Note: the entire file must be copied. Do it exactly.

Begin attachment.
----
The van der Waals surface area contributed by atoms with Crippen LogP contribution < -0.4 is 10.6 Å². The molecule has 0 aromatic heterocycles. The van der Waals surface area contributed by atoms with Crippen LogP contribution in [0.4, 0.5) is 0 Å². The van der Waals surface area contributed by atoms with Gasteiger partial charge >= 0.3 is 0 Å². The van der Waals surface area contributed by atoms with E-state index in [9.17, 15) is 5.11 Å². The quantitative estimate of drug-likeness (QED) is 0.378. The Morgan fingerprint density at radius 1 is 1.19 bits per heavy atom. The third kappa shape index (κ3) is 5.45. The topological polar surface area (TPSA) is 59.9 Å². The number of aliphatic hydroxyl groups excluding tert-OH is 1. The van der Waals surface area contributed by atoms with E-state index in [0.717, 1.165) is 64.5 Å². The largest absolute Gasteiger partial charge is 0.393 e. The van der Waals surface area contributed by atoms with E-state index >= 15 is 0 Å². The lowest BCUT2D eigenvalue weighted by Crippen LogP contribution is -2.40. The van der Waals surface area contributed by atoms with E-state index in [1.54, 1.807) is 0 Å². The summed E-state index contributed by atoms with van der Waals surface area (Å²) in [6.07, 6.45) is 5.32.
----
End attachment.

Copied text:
The van der Waals surface area contributed by atoms with Crippen LogP contribution < -0.4 is 10.6 Å². The molecule has 0 aromatic heterocycles. The van der Waals surface area contributed by atoms with Crippen LogP contribution in [0.4, 0.5) is 0 Å². The van der Waals surface area contributed by atoms with Gasteiger partial charge >= 0.3 is 0 Å². The van der Waals surface area contributed by atoms with E-state index in [9.17, 15) is 5.11 Å². The quantitative estimate of drug-likeness (QED) is 0.378. The Morgan fingerprint density at radius 1 is 1.19 bits per heavy atom. The third kappa shape index (κ3) is 5.45. The topological polar surface area (TPSA) is 59.9 Å². The number of aliphatic hydroxyl groups excluding tert-OH is 1. The van der Waals surface area contributed by atoms with E-state index in [0.717, 1.165) is 64.5 Å². The largest absolute Gasteiger partial charge is 0.393 e. The van der Waals surface area contributed by atoms with E-state index >= 15 is 0 Å². The lowest BCUT2D eigenvalue weighted by Crippen LogP contribution is -2.40. The van der Waals surface area contributed by atoms with E-state index in [1.54, 1.807) is 0 Å². The summed E-state index contributed by atoms with van der Waals surface area (Å²) in [6.07, 6.45) is 5.32.